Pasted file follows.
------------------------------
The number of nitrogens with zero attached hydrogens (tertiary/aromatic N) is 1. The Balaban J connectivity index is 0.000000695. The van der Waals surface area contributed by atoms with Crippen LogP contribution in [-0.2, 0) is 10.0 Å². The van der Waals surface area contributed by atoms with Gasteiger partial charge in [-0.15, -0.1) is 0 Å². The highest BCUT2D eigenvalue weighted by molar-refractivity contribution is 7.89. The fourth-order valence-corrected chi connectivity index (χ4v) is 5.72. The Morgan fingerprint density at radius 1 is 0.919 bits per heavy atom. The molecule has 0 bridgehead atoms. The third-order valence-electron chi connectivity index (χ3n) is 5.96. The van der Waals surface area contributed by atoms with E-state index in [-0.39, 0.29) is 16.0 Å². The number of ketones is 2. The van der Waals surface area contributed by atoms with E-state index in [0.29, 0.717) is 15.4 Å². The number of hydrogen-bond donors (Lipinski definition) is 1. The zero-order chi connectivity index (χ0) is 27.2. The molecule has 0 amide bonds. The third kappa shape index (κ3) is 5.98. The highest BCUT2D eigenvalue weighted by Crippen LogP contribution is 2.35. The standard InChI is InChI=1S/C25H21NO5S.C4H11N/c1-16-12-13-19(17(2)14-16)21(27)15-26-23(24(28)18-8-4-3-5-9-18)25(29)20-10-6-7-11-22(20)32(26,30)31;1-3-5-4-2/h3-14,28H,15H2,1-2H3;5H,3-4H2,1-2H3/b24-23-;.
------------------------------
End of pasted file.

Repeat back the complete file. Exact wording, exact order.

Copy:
The number of nitrogens with zero attached hydrogens (tertiary/aromatic N) is 1. The Balaban J connectivity index is 0.000000695. The van der Waals surface area contributed by atoms with Crippen LogP contribution in [-0.2, 0) is 10.0 Å². The van der Waals surface area contributed by atoms with Gasteiger partial charge in [-0.15, -0.1) is 0 Å². The highest BCUT2D eigenvalue weighted by molar-refractivity contribution is 7.89. The fourth-order valence-corrected chi connectivity index (χ4v) is 5.72. The Morgan fingerprint density at radius 1 is 0.919 bits per heavy atom. The molecule has 0 bridgehead atoms. The third-order valence-electron chi connectivity index (χ3n) is 5.96. The van der Waals surface area contributed by atoms with E-state index in [-0.39, 0.29) is 16.0 Å². The number of ketones is 2. The van der Waals surface area contributed by atoms with E-state index in [0.29, 0.717) is 15.4 Å². The number of hydrogen-bond donors (Lipinski definition) is 1. The zero-order chi connectivity index (χ0) is 27.2. The molecule has 0 amide bonds. The third kappa shape index (κ3) is 5.98. The highest BCUT2D eigenvalue weighted by Crippen LogP contribution is 2.35. The standard InChI is InChI=1S/C25H21NO5S.C4H11N/c1-16-12-13-19(17(2)14-16)21(27)15-26-23(24(28)18-8-4-3-5-9-18)25(29)20-10-6-7-11-22(20)32(26,30)31;1-3-5-4-2/h3-14,28H,15H2,1-2H3;5H,3-4H2,1-2H3/b24-23-;.